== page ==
INDIANAPOLIS  — In Indiana, having one’s head in the clouds is deadly; our state is the second most toxic in all the nation when it comes to pollution, according to a new U.S. News & World Report poll.

But thanks to the Citizens Climate Lobby (CCL), fewer politicians will have their heads in the clouds when it comes to an embraceable climate change policy. One week ago, 1,500 members of CCL swept into Washington, D.C. to hold meetings with 90% of House and Senate members.

Their agenda? To explain and lobby for the Energy Innovation and Carbon Dividend Act (EICDA), a.k.a. H.R. 763. This act creates the most painless path possible to shift to renewables -- which experts have said we have 12 years to do before we reach a planetary point of no return.

Let’s be honest: Any policy that isn’t bipartisan, market-driven, scientifically legit, and revenue-neutral is not going to get passed, nor make a dent in the enormity of the climate menace. The EICDA does all of these things in one elegant package. Here’s how:

The government charges a fee to industrial users at the fossil fuel source: $15 per ton of CO2 emissions. This keeps admin costs below 2% and ensures all carbon is accounted for. Then we return 100% of net revenue to every household as a dividend: a green rebate. Fifty-three percent of families, mostly lower income, will get back more than they spend to pay for the incentivized greener ways of doing business and living life. And as companies work to shift their business models in an effort to avoid these fees, jobs will boom every year: 2 million in the next 12 years.

And here’s the pièce de résistance: Corporations are pushing Congress to act. Last month, CEOs of 75 major companies including eBay, Nike & Levi’s showed up on Capitol Hill to ask for a national price on carbon. Said Michelle Patron, Director of Sustainability Policy at Microsoft: “No matter how much any one company does, federal policy is needed to drive large-scale change. It’s time for a serious national discussion on carbon pricing that can translate into policy action.” 

Even automakers recently begged President Trump not to roll back emissions standards for cars. Why? It’s not efficient for automakers to build dirty cars for the U.S. and clean cars for other markets.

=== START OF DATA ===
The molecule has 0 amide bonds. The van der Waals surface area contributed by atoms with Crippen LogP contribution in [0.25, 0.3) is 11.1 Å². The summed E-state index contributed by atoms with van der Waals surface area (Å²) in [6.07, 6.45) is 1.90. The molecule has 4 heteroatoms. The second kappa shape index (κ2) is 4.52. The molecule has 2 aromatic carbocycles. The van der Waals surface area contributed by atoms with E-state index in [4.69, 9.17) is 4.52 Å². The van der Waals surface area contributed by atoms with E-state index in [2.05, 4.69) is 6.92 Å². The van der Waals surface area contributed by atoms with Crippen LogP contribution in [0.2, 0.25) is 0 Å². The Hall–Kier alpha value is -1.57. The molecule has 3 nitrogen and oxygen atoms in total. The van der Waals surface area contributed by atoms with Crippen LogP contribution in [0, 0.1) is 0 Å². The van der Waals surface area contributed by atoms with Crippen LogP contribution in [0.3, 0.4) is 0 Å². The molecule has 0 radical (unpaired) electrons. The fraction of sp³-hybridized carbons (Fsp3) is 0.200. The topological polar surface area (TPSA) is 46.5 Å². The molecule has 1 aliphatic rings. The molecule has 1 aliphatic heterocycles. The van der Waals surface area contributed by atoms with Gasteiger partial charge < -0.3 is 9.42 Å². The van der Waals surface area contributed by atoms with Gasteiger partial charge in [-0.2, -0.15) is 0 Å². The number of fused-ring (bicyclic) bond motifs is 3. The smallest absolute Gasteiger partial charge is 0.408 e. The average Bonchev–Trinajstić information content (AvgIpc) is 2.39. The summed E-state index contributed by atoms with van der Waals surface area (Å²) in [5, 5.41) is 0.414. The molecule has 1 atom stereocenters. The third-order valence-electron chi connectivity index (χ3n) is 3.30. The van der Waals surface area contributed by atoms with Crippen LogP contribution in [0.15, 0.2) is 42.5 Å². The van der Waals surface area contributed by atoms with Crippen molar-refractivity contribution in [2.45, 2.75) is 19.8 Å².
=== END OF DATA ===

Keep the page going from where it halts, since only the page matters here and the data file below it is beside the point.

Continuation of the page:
Enter the Energy Innovation and Carbon Dividend Act. It’s projected to reduce emissions by 80% in the next 50 years. And this is the shift that can save our hides. Said former Florida congressman Carlos Curbelo, who co-sponsored carbon-fee-and-dividend legislation in 2016: “This is not about philosophies on government. It’s about making sure that future generations can continue living on this earth...in the same manner we have.” He added: “Republicans need to become protagonists in this issue.” 

Right now, only one of the 38 co-sponsors of H.R. 763 is a House Republican. Since when is survival a partisan issue?

What a striking contrast to Republicans at the local level across the nation, 84 of whom endorse H.R. 763 and EICDA. Indiana’s own Mayor Jim Brainard of Carmel has built a political brand around climate-resilient municipal innovations, such as shoring up Carmel’s water and sewer infrastructure against outages by powering the system with renewables. At his talk to the Carmel Green Initiative group last month, Brainard said he likes to remind his fellow Republicans that Teddy Roosevelt established the National Parks, Nixon formed the EPA, and Reagan patched the ozone layer. 

So as Indiana’s congressional delegation, from Baird to Brooks, may finally feel compelled to respond to the 64% of Hoosiers who want action on climate, and as farmers, insurers and mayors beg them for a federal climate solution, let’s push our thinking from nebulous to clear with the Energy Innovation and Carbon Dividend Act -- an achievable, palatable, economy-boosting jump to the post-carbon era. 

Laker is a freelance copywriter, former director of communications at the Indiana Forest Alliance, and a member of the Citizens Climate Lobby. She also hosts a movie review show, Flick Fix, on WQRT 99.1.